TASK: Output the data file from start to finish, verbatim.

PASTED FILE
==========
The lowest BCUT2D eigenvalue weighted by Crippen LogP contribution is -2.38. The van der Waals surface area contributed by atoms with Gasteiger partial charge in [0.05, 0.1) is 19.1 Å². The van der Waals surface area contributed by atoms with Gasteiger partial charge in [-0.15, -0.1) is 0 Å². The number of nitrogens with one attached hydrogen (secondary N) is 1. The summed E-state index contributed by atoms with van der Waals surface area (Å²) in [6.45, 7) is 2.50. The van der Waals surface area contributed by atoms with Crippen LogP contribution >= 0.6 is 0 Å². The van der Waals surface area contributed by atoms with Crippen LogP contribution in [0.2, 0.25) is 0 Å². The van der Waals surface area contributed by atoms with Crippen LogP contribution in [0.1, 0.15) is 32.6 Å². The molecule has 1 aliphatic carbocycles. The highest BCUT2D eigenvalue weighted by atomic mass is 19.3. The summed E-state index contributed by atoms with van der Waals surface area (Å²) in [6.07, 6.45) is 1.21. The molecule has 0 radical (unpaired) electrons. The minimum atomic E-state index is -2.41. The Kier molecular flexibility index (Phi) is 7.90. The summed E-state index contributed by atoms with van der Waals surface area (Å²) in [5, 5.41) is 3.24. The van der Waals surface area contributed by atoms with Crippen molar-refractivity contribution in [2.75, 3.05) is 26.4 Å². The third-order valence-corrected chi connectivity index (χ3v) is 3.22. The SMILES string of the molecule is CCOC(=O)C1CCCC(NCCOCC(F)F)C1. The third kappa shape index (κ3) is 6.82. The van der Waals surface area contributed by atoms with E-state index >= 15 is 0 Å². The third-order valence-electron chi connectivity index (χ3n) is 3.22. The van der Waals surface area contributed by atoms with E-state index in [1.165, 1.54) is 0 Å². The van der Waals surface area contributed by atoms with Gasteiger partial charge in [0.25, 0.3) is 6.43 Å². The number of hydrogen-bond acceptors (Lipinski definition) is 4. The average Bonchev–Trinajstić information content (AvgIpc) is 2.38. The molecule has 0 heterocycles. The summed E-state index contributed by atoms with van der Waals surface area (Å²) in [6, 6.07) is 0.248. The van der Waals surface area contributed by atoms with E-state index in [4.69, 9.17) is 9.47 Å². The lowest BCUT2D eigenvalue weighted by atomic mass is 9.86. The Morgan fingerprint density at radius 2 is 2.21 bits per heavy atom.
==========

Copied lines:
The lowest BCUT2D eigenvalue weighted by Crippen LogP contribution is -2.38. The van der Waals surface area contributed by atoms with Gasteiger partial charge in [0.05, 0.1) is 19.1 Å². The van der Waals surface area contributed by atoms with Gasteiger partial charge in [-0.15, -0.1) is 0 Å². The number of nitrogens with one attached hydrogen (secondary N) is 1. The summed E-state index contributed by atoms with van der Waals surface area (Å²) in [6.45, 7) is 2.50. The van der Waals surface area contributed by atoms with Crippen LogP contribution >= 0.6 is 0 Å². The van der Waals surface area contributed by atoms with Crippen LogP contribution in [0.2, 0.25) is 0 Å². The van der Waals surface area contributed by atoms with Crippen LogP contribution in [0.1, 0.15) is 32.6 Å². The molecule has 1 aliphatic carbocycles. The highest BCUT2D eigenvalue weighted by atomic mass is 19.3. The summed E-state index contributed by atoms with van der Waals surface area (Å²) in [6.07, 6.45) is 1.21. The molecule has 0 radical (unpaired) electrons. The minimum atomic E-state index is -2.41. The Kier molecular flexibility index (Phi) is 7.90. The summed E-state index contributed by atoms with van der Waals surface area (Å²) in [5, 5.41) is 3.24. The van der Waals surface area contributed by atoms with Crippen molar-refractivity contribution in [2.75, 3.05) is 26.4 Å². The third-order valence-corrected chi connectivity index (χ3v) is 3.22. The SMILES string of the molecule is CCOC(=O)C1CCCC(NCCOCC(F)F)C1. The third kappa shape index (κ3) is 6.82. The van der Waals surface area contributed by atoms with E-state index >= 15 is 0 Å². The third-order valence-electron chi connectivity index (χ3n) is 3.22. The van der Waals surface area contributed by atoms with E-state index in [1.165, 1.54) is 0 Å². The van der Waals surface area contributed by atoms with Gasteiger partial charge in [0.25, 0.3) is 6.43 Å². The number of hydrogen-bond acceptors (Lipinski definition) is 4. The average Bonchev–Trinajstić information content (AvgIpc) is 2.38. The molecule has 0 heterocycles. The summed E-state index contributed by atoms with van der Waals surface area (Å²) in [6, 6.07) is 0.248. The van der Waals surface area contributed by atoms with E-state index in [4.69, 9.17) is 9.47 Å². The lowest BCUT2D eigenvalue weighted by atomic mass is 9.86. The Morgan fingerprint density at radius 2 is 2.21 bits per heavy atom.